Johnson’s 2016 season is universally viewed as a disappointment, but, statistically speaking, it was almost identical to his 2015 rookie campaign that excited the fantasy community. Barring an injury to Isaiah Crowell , Johnson isn’t going to be Cleveland’s lead running back. On the bright side, is there any reason he can’t be the Browns version of Tevin Coleman to Crowell’s Devonta Freeman? Sure, Cleveland’s offense is nowhere near as explosive or efficient as Atlanta’s, but the comparison works. Johnson is an adept receiver out of the backfield, and head coach Hue Jackson is already talking about lining him up more as a receiver this year, with the possibility of turning him into the team’s primary slot receiver. In two seasons, Johnson has caught 114 of 146 targets for 1,048 yards and a pair of touchdowns. Remember, too, that he did that mostly out of the backfield, and that Cleveland’s passing game was a trainwreck last year. Should Cody Kessler or Deshone Kizer get most of the starts for the Browns this year, there’s reason for optimism that the offense will be competent. — MB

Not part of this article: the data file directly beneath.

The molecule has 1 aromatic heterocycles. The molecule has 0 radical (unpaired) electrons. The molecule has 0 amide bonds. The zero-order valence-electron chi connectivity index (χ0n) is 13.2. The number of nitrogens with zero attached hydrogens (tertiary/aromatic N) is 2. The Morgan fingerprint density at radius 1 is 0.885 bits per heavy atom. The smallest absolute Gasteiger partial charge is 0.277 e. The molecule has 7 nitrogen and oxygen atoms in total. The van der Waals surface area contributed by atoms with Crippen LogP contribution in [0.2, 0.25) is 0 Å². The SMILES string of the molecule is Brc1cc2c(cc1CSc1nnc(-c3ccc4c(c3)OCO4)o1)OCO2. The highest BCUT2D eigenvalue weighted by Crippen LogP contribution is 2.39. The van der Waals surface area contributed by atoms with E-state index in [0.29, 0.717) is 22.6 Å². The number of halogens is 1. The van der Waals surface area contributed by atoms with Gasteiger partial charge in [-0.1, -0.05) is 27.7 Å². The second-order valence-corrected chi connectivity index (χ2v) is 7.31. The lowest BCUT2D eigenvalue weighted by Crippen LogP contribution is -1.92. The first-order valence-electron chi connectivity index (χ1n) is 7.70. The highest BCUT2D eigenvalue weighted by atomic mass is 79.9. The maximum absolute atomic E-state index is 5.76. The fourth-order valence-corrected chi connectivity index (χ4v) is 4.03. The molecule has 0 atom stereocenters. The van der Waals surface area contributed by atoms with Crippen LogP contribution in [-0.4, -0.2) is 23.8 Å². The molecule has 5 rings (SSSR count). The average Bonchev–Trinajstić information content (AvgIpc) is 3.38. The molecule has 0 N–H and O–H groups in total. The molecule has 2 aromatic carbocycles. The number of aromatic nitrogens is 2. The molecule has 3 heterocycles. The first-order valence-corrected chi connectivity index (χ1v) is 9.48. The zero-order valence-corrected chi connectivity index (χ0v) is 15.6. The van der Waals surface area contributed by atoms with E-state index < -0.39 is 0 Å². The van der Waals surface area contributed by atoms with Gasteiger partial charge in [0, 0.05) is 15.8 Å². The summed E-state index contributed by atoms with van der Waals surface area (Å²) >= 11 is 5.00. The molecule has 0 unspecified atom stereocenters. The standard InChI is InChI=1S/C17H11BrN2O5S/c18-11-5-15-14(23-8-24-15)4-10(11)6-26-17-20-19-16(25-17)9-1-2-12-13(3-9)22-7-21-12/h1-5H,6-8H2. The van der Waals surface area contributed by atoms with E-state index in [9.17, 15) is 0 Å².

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Terrance West, RB, Ravens (ADP: Round 12)

West managed 1,010 total yards and six touchdowns on 227 total touches in 2016, even while splitting time with Kenneth Dixon for the last half of the season. Dixon’s out for the year after meniscus surgery, but the team brought on DannyWoodhead—who missed all but two games last season with a torn ACL— to play on passing downs. Looking at Woodhead’s stats from his last three seasons, one can think that West will see a similar workload as last year, whenhe finished as theRB23 in PPR andRB24 in standard.Woodhead has averaged 10.6 touches per game in his last 21 games, and when that’s factored into Baltimore’s offense (Ravens’ running backs had 441 touches last year),it will leave approximately 270 touches for other Baltimore running backs. Coach JohnHarbaugh has said repeatedly this offseason that he’d like to run the ball more, and with Woodhead in town, West could see some of those additional carries. —JP

Thomas Rawls,RB , Seahawks (ADP: Round 13)